The best way to describe autoimmune hepatitis is to break down the term “autoimmune.” Autoimmune refers to the body’s own immune system attacking another part of the body. In this case, the immune system attacks the liver and causes liver inflammation.
Autoimmune hepatitis is not contagious. Also, it’s not considered an inherited disease. But a tendency to autoimmune diseases may run in some families.
We don’t yet know exactly why or how the body’s immune system attacks its own liver. But we do know it happens because of a mistake made by certain types of white blood cells, the cells that fight infections. It appears that white blood cells misread liver cells as harmful foreign substances and attack them. This causes liver inflammation. With time, this ongoing inflammation might lead to fibrosis (scarring of the liver) and eventually cirrhosis (severe scarring of the liver).
Several other things can cause identical patterns of liver damage. These include viruses such as hepatitis B and hepatitis C, certain types of drugs, and an overload of certain metals in the liver such as copper and iron. There are also other causes that are very rare.
In many people, there are no symptoms at all. They feel perfectly healthy. Other people may experience:
- aches or pains in the muscles or joints
- decreased appetite
- jaundice (yellowing of the eyes and skin)
Autoimmune hepatitis may be detected with a series of blood tests.
The initial clue from blood tests is high levels of ALT and AST, which are two enzymes made by the liver. However, ALT and AST levels go up in many liver diseases or conditions, so the next step to diagnose autoimmune hepatitis is to measure specific antibodies directed against parts of different cells. These are called autoantibodies.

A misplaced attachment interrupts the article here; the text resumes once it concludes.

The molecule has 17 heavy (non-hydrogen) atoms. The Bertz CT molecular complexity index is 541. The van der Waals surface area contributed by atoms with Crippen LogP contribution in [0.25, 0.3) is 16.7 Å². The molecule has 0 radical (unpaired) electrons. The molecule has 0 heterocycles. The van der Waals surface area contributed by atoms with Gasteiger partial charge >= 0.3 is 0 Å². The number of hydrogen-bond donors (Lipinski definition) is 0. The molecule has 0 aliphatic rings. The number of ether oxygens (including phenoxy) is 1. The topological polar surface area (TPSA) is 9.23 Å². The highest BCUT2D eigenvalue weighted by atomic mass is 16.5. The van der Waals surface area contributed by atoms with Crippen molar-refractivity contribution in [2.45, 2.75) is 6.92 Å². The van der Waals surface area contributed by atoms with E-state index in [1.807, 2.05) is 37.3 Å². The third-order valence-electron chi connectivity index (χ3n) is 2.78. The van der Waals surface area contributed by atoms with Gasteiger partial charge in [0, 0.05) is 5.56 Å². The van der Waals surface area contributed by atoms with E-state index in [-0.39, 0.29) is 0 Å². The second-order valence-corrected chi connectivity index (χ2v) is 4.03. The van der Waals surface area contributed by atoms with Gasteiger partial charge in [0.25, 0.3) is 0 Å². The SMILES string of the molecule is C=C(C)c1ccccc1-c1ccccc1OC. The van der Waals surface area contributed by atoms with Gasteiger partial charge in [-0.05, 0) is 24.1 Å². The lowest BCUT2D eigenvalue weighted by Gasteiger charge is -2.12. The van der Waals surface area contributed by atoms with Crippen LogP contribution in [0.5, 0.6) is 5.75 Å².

Your doctor will also examine you and may find signs such as a large liver and jaundice.
Finally, a liver biopsy is usually necessary to confirm the diagnosis, determine the extent of liver damage, and ensure there aren’t co-existing liver conditions.
Since we don’t know exactly what causes autoimmune hepatitis, we don’t yet have a medical cure. But we do have effective treatments.
If the disease is mild or inactive, you might not need any type of treatment. When medications are needed, corticosteroids are the first treatment of choice. Corticosteroids are different from anabolic steroids, which are used to build muscle mass. Corticosteroids such as prednisone are potent anti-inflammatory drugs. They reduce inflammation throughout the body, including the liver. There are side effects, however, so your doctor will try to use the smallest amount possible to control the disease.
Your doctor may also prescribe other anti-inflammatory drugs such as azathioprine, methotrexate, or mycophenolate mofetil. All these drugs have side effects your doctor will explain in detail. These can also help to limit the dose of corticosteroids you require.
After drugs have reduced the initial inflammation caused by autoimmune hepatitis, about 90% of people need ongoing treatment to stay in remission. This treatment is usually azathioprine. About 10% don’t need ongoing treatment. They remain in remission with no symptoms and no active inflammation in the liver for many years. But they do require monitoring with simple blood tests.
Since the intensity of the disease goes up and down, some people suffer from relapses—even those who have been receiving ongoing treatment. Relapses are usually treated by a temporary course of corticosteroids.
Note: This section was adapted (with permission) from content on the website of the Canadian Liver Foundation.
The information on this page was adapted (with permission) from the references below, by the Cirrhosis Care Alberta project team (physicians, nurse practitioners, registered nurses, registered dietitians, physiotherapists, pharmacists, and patient advisors).
This information is not intended to replace advice from your healthcare team. They know your medical situation best. Always follow your healthcare team’s advice.